How to Make Akka.NET Programming Easier by Designing Events Well
In this blog post we’re going to cover some best practices you can use when designing domain events and objects intended to work with Akka.NET. If you follow these best practices you’ll run into fewer errors, clearer log messages, and a better extensibility experience.
Use Marker / Identity Interfaces Generously
This first tip is designed to make it easier to extend your messaging systems without having to manually update the
Receive<T> statements on a large number of actors.
Suppose I’m working the code from our new Akka.Cluster Workshop - in this application we have a large number of domain events for the purpose of trading stocks:
Bid- offer to buy N units of stock at a specific price point;
Ask- offer to sell N units of stock at a specific price point;
Match- the stock trading system has matched an
Askorder with a
Fill- some amount of a
Askorder has been filled by a
All of these events have several common identifiers and properties that can be really useful for routing, sharding, or distributing these messages:
- The stock ticker symbol (MSFT, TEAM, AMD, etc…);
- The id of the order; and
- They all represent live trading events happening as a result of trader activity - this is distinct from an event emitted by the exchange indicating what the newest “market price” for a specific ticker symbol is.
Well, in order to make my system more extensible and easier to debug I’m going to introduce some common marker interfaces - for instance, an
Tools for Akka.Cluster.Sharding Management and Akka.Remote Management
We introduced Petabridge.Cmd in 2017 to make it easy for Akka.NET users to deploy, monitor, and manage their Akka.NET applications. We have now expanded the capabilities of Petabridge.Cmd by introducing two new command palettes to further simplify the way you monitor your Akka.NET applications. The new command palettes will allow you to monitor your system connections with Petabridge.Cmd.Remote and allow you to obtain sharding information using Petabridge.Cmd.Cluster.Sharding.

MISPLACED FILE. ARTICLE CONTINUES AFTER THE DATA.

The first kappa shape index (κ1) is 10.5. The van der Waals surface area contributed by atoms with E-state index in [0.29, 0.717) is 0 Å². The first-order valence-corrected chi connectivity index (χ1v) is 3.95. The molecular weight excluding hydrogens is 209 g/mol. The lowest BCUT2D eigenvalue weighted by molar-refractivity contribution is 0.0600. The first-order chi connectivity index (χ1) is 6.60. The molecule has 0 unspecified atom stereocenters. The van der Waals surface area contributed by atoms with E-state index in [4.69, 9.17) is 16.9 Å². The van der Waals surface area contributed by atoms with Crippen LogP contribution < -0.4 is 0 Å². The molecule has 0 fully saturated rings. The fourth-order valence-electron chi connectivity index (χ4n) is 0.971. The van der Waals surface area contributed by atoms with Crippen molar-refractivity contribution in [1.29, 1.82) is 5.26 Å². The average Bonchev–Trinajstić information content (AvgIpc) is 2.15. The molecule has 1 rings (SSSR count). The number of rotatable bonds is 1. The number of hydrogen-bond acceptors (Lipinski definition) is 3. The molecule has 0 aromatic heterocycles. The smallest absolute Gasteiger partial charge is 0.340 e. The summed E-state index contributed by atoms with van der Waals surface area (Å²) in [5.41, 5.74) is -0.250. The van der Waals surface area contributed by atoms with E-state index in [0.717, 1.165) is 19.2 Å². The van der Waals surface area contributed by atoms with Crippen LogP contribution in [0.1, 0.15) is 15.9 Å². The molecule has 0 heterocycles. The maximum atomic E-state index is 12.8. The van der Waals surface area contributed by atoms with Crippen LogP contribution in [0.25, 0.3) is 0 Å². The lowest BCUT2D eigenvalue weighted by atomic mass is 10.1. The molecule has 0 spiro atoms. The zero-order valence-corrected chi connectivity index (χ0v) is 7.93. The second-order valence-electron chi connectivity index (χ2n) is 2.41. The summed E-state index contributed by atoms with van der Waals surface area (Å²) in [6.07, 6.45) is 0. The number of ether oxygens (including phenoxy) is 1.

If you have not heard of Petabridge.Cmd yet, please take a look at our introduction YouTube video for Petabridge.Cmd
- Description of Petabridge.Cmd.
- How Petabridge.Cmd works.
- How Petabridge.Cmd uses command palettes.
- Demo of setting up Petabridge.Cmd and the use of commands.
Let’s cover the 4 new commands that we have introduced with Petabridge.Cmd.Remote. These can be used with applications using Akka.Remote or Akka.Cluster:
- remote stats - allows you to see the number of Association and Disassociation events seen by the node running your Petabridge.Cmd.Host;
- remote connections - provides you with the number of active remote connections to the local host;
- remote tail - writes all of the connections and disconnections events out to the console until stopped via Control + C and;
- remote history - shows the connection events witnessed by the node. Can show up to 1,000 events.
We encourage you to give these commands a try in your application. Below you can see the output of some of the commands in our remote command palette. We ran the
remote connections on a cluster and you can see the connection of our host node to all of the remote nodes. We also ran our
remote history command with...
What's the difference between Akka.NET, Kafka, RabbitMQ, and other message-driven technologies? Can they work together?
A while back I created a thread on Twitter to attempt to explain the difference between Akka.NET and some other popular message-distribution and queuing technologies, such as Apache Kafka and RabbitMQ.
Common question I get from users who are just starting to look at @AkkaDotNET : why use something like Akka .NET and not Kafka / RabbitMQ? What's the differences between these two pieces of technology? Can they be used together? Or are they competing technologies?— Aaron Stannard (@Aaronontheweb) January 29, 2019
I’m going to cover that in some more detail in this post because it’s a common question asked by many developers who are just starting to look into Akka.NET.
Differences between Akka.NET, Kafka, RabbitMQ, and Other Messaging Systems
Message brokers, enterprise message buses, message queues, event hubs, and so on - for the sake of simplicity, which I’m certain will enrage developers in some corners of the Internet, I’m going to lump these technologies together into a single category: these are message distribution systems.
The manner in which they distribute messages varies and for our purposes those differences are totally immaterial (sorry, vendors.) The point is: producers write messages into these systems and the goal is, with varying degrees of reliability, concurrency, and asynchrony, to distribute these messages for processing to one or more downstream consumers.
Message distribution systems are transports - they aren’t involved in the act of creating or consuming messages. Only in delivering and routing these messages from their sources and to their destinations.
Where Akka.NET differs: Akka.NET actors are fundamentally message processing and message producing technologies.
Akka.NET actors are responsible for managing business state or executing commands, both of which occur when an actor receives a message.
Where the confusion occurs, however,...